With solar industry in crisis, Europe in a bind over Chinese imports

2 weeks ago7 min

STRASBOURG, France/LONDON — Europe’s green energy transition is stuck between a rock and a hard place. A flood of cheap Chinese solar panel imports is driving record solar energy installations. But those same imports are crushing Europe’s few local solar manufacturers.

Governments and industry are split over how to respond.

Europe just had a bumper year for green energy. European Union (EU) countries installed record levels of solar capacity, 40% more than in 2022. The vast majority of those panels and parts came from China — in some cases, 95%, International Energy Agency (IEA) data show.

Yet the green energy boom hasn’t helped Europe’s few local solar panel manufacturers, which have hit crisis point, crushed by cheaper imports and oversupply. Announcements of production closures are piling up, and the sector has warned half of its capacity could shut within weeks unless governments step in.

Policymakers are scrambling to respond, but are split over how to do so.

German Economy Minister Robert Habeck wrote to the European Commission in November, expressing concern that the EU executive was about to slap trade restrictions on Chinese solar imports, a letter seen by Reuters showed.

“I have heard that the Commission may be intending to impose safeguard measures against imports of photovoltaic (PV) modules from China. I have very strong concerns about this,” the letter said.

Mr. Habeck warned restricting Chinese imports could kill off Europe’s rapid expansion of green energy and make 90% of the PV market more expensive. It risked bankruptcies among EU companies that assemble and install solar panels using imported parts, he said.

A spokesperson for Germany’s economy ministry declined to comment on the letter.

Germany’s own planned support for the sector has been thrown into turmoil by a government budget crisis.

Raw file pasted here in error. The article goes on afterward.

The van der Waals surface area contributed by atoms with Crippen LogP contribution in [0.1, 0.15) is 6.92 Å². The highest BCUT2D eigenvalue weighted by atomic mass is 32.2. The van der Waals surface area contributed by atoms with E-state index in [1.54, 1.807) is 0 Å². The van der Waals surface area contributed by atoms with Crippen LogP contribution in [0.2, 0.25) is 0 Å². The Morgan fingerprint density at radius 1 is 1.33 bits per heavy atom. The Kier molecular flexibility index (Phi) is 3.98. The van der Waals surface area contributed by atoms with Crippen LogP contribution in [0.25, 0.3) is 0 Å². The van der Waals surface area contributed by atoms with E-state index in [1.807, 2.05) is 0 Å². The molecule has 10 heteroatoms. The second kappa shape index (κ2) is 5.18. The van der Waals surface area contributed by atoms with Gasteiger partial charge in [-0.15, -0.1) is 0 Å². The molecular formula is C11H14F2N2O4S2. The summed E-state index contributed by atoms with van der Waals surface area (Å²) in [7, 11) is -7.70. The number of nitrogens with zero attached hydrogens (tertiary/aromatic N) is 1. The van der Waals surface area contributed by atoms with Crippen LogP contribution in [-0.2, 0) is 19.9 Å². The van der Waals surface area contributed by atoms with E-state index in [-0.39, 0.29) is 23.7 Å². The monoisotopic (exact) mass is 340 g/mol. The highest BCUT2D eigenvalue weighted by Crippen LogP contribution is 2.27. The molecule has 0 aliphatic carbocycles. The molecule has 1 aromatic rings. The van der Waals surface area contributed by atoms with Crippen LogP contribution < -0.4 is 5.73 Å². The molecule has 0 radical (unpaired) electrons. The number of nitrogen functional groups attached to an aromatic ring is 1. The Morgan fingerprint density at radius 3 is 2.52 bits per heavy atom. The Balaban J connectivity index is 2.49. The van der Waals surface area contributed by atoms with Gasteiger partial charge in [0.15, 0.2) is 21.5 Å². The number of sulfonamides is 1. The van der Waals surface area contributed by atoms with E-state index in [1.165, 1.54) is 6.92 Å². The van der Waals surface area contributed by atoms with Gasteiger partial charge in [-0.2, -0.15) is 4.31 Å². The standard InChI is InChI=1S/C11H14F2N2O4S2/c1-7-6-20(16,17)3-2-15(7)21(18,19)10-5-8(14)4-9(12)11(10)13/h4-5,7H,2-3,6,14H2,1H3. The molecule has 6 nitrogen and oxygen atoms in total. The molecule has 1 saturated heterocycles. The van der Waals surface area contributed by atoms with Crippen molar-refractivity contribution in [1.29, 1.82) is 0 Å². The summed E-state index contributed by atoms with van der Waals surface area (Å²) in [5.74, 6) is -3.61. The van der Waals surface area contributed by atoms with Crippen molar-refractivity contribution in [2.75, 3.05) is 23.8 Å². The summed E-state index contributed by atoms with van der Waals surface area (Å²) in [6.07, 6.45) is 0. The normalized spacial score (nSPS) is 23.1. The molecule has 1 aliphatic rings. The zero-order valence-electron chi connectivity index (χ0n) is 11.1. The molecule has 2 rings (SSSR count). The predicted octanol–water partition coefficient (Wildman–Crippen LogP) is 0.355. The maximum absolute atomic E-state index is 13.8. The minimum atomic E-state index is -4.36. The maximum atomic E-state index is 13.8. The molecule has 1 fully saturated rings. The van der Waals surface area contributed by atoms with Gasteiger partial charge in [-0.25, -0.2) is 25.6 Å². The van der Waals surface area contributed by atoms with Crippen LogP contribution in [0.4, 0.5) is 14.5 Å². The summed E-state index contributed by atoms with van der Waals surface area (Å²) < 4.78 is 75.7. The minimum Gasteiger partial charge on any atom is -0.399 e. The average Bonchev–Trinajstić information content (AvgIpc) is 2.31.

Elsewhere, Spain has not ruled out tariffs on imports of solar panel materials. The Netherlands wants to cover solar PV imports with the EU’s carbon border tax, a government official told Reuters. And Italy last week announced a 90-million euro ($97 million) investment in a PV panel factory in Sicily.

PRICE WAR
In a speech on Monday on the solar sector’s problems, EU Financial Services Commissioner Mairead McGuinness offered no new support. She pointed to EU measures already underway, including a law due to be finalized on Tuesday, which aims to fast-track permits for local manufacturing and to give products made in the EU, such as panels, an advantage in future clean tech tenders.

On trade restrictions, Ms. McGuinness struck a cautious tone. “Given that we currently rely to a very important degree on imports to reach EU solar deployment targets, any potential measure needs to be weighed against the objectives we have set ourselves when it comes to the energy transition,” she said.

Industry itself is divided over the solution. Solar manufacturers have urged governments to step in to buy up excess inventories of solar modules to ease the oversupply — and, if this cannot be done fast, consider trade barriers.

But the broader green energy industry is opposed to import curbs.

“You can’t reduce dependency on China in the short term or you don’t build the projects,” Miguel Stilwell d’Andrade, chief executive officer (CEO) of Portuguese utility EDP, told Reuters.

He noted that solar panel prices have climbed in the United States, which has duties on Chinese imports. “It is having an inflationary impact … the price of panels is more than double that of Europe,” he said.

Even local manufacturers say hopes of a competitive local industry are dim.

Europe is in a “price war” with China, said Gunter Erfurt, CEO of Swiss panel maker Meyer Burger, which plans to close its loss-making German solar module factory, citing an absence of supportive European policies.

With some Chinese solar firms able to sell even below production costs, Europe is playing catch up. “The solar industry in China has been strategically subsidized with hundreds of billions of dollars for years,” Mr. Erfurt told Reuters. — Reuters

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